Therapies Explained

Play Therapy:

Play is the child’s natural way of communication and a medium by which to sort out his world and make sense of it. While playing, the child can project his situation, express his feelings and bring it to the surface where he can acknowledge, experience and master it. Children who benefit from play therapy:

  • Children who need to adapt to change in their situation, like moving to a new house, going to a new school, divorce of parents or receiving a sibling.
  • Children who have trouble handling a traumatic experience.
  • Children with unresolved grief after the loss of a family member, friend or pet.
  • Children who have trouble making friends, who are shy and withdrawn in group situations.
  • Children experiencing anxiety and stress.
  • Children being the victim of being bullied or the bully themselves.
  • Children with aggressive or disagreeable behaviour.
  • Children, who bite their nails, suck their thumbs or wet or soil their beds or clothing.
  • Children with psychosomatic symptoms (stomach-aches or headaches without a medical reason).
  • Abused or molested children.
  • Hyperactive children.


Occupational Therapy:

Occupational Therapists use scientifically chosen meaningful activities to assist diverse clients with a range of problems to maximise their functioning. This empowers them to be as independent as possible and to experience dignity and quality of life at work, at home and at play. (OT Council, 2001)

Children who benefit from occupational therapy:

  • Children whose development is behind, eg. not reaching milestones within reasonable time.
  • Children whose gross motor co-ordination is weak – they may find it difficult to do simple activities, like buttoning a coat, cutting or their hand writing may be untidy or slow.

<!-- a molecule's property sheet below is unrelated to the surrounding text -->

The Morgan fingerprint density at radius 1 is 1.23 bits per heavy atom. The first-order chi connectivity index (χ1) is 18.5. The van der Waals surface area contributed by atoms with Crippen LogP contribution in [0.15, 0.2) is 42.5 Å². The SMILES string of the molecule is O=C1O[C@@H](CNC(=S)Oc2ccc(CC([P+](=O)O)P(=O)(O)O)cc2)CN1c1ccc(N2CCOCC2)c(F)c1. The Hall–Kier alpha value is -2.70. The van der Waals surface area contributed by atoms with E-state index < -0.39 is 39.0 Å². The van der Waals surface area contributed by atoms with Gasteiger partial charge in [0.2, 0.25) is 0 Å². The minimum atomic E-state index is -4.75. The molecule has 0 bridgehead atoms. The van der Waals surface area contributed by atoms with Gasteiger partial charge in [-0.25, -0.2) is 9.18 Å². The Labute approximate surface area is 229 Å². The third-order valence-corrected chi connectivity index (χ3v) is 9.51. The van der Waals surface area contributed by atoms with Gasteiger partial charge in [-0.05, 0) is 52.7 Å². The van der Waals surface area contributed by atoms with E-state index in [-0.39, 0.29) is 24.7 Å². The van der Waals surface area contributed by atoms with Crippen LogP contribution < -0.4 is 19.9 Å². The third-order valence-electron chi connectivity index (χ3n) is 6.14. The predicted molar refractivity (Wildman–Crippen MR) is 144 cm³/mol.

• Children who have sensory or concentration issues – these children may appear fussy or find it difficult to focus.
  • Children with poor visual perceptual skills have, for example, difficulty with reading, spelling or mathematics and often reverse letters.


Speech–Language Therapy:

Speech-Language Therapists assess, diagnose and treat communication related disorders. Specialized tests are used to diagnose the nature and extent of impairment and to record and analyse speech, language and auditory perception problems. All impairments are addressed through development of an individualised treatment plan, tailored to each child’s needs. Children with the following difficulties may benefit from Speech-Language

  • Delayed receptive and expressive language development: These children may exhibit inadequate development of vocabulary and grammar required to express and understand thoughts and ideas. Older children may have difficulty in understanding written language and communicating what they have learned.
  • Auditory perception problems and inadequate listening skills: These children may have problems in following age appropriate instructions and learning to read and spell.
  • Articulation and phonological process disorders: Children with these difficulties may replace, distort or omit sounds in their speech. This can result in poor intelligibility.
  • Fluency Disorders: Stuttering is characterised by the inability to produce words fluently. This may include sound, syllable or word repetitions, pauses and sound prolongations.
  • Voice disorders: Children with voice problems may have a hoarse voice.
  • Feeding and swallowing difficulties: Children with feeding difficulties may present as fussy/picky eaters, may have structural problems in the mouth and face such as cleft lip or -palate, or may have motor difficulties interfering with chewing or swallowing such as cerebral palsy.
  • Social-interaction difficulties: Children with poor social skills may have problems making  eye contact with another person, may not be able to maintain a topic of conversation, or may struggle with  turn-taking in a conversation.
  • Language-Learning difficulties: These children have difficulty with academic skills such as spelling and reading.